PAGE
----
AP: Iran and its U.S.-allied Arab neighbors have long had testy relations. Now the talk is getting tougher as they compete for power in the Middle East. Associated Press
By ANNA JOHNSON
Associated Press Writer
CAIRO, Egypt (AP) – Iran and its U.S.-allied Arab neighbors have long had testy relations. Now the talk is getting tougher as they compete for power in the Middle East.
Nowhere was the friction more evident than at the World Economic Forum held in Jordan over the weekend. The conference was supposed to promote regional collaboration. Instead Arab nations gave Iran the cold shoulder, underscoring their resentment to Tehran’s growing influence in the region.
Iran set the hostile tone when a few delegates led by Foreign Minister Manouchehr Mottaki harshly criticized the Arabs along with the United States and Israel, Tehran’s two main enemies.
The Arabs responded in kind.
At one panel on peace and stability, a top aide to Palestinian President Mahmoud Abbas put a hard-line, influential Iranian on the spot.
The Palestinian, Saeb Erekat, chided Mohammed J.A. Larijani, a former Iranian deputy foreign minister, telling him Iran should stop its anti-Israel rhetoric and help create a Palestinian state alongside Israel.
“Add Palestine to the map instead of removing Israel from the map,” Erekat said, referring to Iranian President Mahmoud Ahmadinejad’s calls for Israel’s “Zionist regime” to be “wiped off the map.”
Moderates like Abbas and Erekat see Iran’s meddling as a major threat to Palestinians reaching a two-state solution to the conflict. That inference includes Tehran’s support for the militant Hamas and Islamic Jihad groups that refuse to recognize Israel.
The same sort of resentment can be found regarding Iran’s support for the Shiite-led government in Iraq. Most of the Arab nations are dominated by Sunni Muslims, the sect fighting Shiites in Iraq.
Even in the Gulf, tensions are high among neighbors. Ahmadinejad recently struck a nerve with Emirates officials when he demanded the U.S. military leave the Gulf. The U.S. keeps 40,000 troops on bases in Gulf states and another 20,000 in Mideast waters.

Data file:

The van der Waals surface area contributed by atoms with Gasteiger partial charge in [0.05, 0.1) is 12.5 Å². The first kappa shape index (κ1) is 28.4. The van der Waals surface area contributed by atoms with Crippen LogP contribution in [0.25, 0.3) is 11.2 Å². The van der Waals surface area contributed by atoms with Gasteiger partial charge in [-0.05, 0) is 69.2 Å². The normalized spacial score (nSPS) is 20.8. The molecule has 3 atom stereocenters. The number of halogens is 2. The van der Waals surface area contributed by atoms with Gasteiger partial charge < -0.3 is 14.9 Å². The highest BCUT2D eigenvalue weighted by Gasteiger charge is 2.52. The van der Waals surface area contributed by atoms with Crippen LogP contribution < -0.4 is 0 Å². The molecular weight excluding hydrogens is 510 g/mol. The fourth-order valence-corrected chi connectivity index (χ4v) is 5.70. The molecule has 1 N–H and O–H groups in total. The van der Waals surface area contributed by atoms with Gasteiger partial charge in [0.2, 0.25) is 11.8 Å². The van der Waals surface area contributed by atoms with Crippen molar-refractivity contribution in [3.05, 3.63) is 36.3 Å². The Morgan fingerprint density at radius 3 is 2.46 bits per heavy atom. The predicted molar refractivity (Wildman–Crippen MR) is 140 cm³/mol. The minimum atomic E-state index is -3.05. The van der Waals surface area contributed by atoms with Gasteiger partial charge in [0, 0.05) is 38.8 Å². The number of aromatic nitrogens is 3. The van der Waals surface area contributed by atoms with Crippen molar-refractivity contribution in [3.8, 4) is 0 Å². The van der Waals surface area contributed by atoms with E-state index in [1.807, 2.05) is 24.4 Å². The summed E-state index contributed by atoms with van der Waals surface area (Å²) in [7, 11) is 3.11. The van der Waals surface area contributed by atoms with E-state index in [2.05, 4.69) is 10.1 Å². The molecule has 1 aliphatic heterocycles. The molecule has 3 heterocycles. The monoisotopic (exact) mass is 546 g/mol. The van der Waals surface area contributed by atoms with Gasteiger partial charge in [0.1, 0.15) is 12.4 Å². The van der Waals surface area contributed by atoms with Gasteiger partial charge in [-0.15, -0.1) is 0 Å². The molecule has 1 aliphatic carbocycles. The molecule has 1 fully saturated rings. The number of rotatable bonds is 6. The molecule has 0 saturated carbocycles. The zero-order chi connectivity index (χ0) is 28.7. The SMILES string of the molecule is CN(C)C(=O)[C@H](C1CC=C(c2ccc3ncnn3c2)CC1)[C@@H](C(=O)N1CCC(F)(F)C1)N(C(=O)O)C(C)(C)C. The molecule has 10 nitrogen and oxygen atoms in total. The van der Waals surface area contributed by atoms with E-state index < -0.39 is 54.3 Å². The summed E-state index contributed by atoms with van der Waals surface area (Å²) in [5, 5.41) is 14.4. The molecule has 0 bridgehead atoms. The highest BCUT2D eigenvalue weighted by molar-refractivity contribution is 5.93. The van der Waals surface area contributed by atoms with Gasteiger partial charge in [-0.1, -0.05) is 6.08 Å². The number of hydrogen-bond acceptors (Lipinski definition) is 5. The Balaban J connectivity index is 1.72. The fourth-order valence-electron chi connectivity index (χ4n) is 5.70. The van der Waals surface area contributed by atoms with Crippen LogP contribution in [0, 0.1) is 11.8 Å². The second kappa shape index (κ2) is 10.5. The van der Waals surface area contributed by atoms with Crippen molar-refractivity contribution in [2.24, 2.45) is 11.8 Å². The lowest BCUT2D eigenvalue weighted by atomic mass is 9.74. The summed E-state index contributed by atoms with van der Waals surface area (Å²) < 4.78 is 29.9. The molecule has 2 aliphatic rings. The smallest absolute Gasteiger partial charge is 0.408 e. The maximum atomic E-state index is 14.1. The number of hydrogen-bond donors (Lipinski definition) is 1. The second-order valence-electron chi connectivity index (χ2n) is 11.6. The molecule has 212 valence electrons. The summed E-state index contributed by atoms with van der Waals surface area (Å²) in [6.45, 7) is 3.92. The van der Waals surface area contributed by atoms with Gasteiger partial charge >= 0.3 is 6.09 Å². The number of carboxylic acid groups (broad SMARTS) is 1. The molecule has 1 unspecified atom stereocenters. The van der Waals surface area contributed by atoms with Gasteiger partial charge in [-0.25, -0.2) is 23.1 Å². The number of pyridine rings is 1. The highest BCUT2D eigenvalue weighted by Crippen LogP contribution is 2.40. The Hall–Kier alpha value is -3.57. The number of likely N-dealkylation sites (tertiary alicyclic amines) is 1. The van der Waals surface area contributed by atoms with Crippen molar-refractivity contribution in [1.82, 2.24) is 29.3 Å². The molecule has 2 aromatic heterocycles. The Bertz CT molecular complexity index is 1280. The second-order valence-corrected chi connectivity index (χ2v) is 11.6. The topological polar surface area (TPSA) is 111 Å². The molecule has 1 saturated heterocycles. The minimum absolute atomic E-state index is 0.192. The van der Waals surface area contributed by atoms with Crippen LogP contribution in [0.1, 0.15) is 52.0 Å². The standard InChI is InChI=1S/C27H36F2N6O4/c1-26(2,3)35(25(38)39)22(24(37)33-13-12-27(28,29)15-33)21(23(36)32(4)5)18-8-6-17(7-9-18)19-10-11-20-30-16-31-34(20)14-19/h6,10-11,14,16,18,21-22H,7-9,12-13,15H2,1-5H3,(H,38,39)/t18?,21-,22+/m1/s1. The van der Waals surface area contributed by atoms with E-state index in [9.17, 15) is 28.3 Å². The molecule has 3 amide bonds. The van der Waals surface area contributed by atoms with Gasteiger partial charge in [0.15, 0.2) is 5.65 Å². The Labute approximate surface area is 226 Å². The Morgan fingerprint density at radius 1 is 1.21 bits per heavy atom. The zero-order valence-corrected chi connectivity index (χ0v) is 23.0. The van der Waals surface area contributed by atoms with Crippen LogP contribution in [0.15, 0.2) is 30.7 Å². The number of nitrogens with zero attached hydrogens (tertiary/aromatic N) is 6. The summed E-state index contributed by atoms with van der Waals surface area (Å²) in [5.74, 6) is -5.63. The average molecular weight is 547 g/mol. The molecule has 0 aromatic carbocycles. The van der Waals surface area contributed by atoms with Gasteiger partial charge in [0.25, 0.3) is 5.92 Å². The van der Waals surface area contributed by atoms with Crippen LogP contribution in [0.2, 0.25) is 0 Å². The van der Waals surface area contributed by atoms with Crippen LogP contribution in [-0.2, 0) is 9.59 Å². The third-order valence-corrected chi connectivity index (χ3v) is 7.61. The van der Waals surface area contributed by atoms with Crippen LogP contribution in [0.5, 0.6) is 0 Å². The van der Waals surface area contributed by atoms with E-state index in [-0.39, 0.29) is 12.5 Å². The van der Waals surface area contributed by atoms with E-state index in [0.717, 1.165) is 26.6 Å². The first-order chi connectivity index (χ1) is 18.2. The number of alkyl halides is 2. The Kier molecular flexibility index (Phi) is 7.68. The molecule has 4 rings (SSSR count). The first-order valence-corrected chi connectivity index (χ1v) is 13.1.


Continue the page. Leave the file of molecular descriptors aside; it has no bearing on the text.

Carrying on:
Mottaki’s comments at the Jordan conference were even harsher. He slammed an Arab initiative for Israeli-Palestinian peace as sure to founder, arguing Israel had no intention of striking a deal.
“We had some 130 plans in the past 30 years, but none of them were realized because of the approach of the other side (Israel),” Mottaki said.
Arab countries defended the plan, which they revived this spring but has yet to take off amid internal Palestinian fighting.
Former Saudi ambassador to Washington, Prince Turki al-Faisal, scolded Iran, saying that the predominantly Persian country had little to do with Israeli-Palestinian peacemaking.
“It’s an Arab issue and should be resolved within the Arab fold,” he said.
But the tough talk from Arabs did little to quell Mottaki, who at one point referred to the six-nation Gulf Cooperation Council – which includes Saudi Arabia and the UAE but not Iran – as the Persian Gulf Council.
That offended Arab Gulf countries, which refer to the Persian Gulf as the Arabian Gulf and for whom the name carries great significance.
Despite the bitter words, both Mottaki and Larijani tried to reassure their Arab neighbors that Iran was not the problem and had good intentions.
Larijani, the brother of Iran’s top nuclear negotiator, also urged Arab countries to support his country’s nuclear program.
The U.S. and some of its allies have accused Iran of pursuing nuclear weapons; Iran says its program is peaceful.
But Mideast neighbors have grown worried, and some, including the GCC, Egypt and Jordan, have announced they want to start their own nuclear programs for peaceful purposes.
Iraqi Vice President Tariq al-Hashemi was perhaps the most blunt.
“We say stop your interference in our internal affairs, stop settling scores on our soil … and sit down with us to settle our differences,” al-Hashemi said.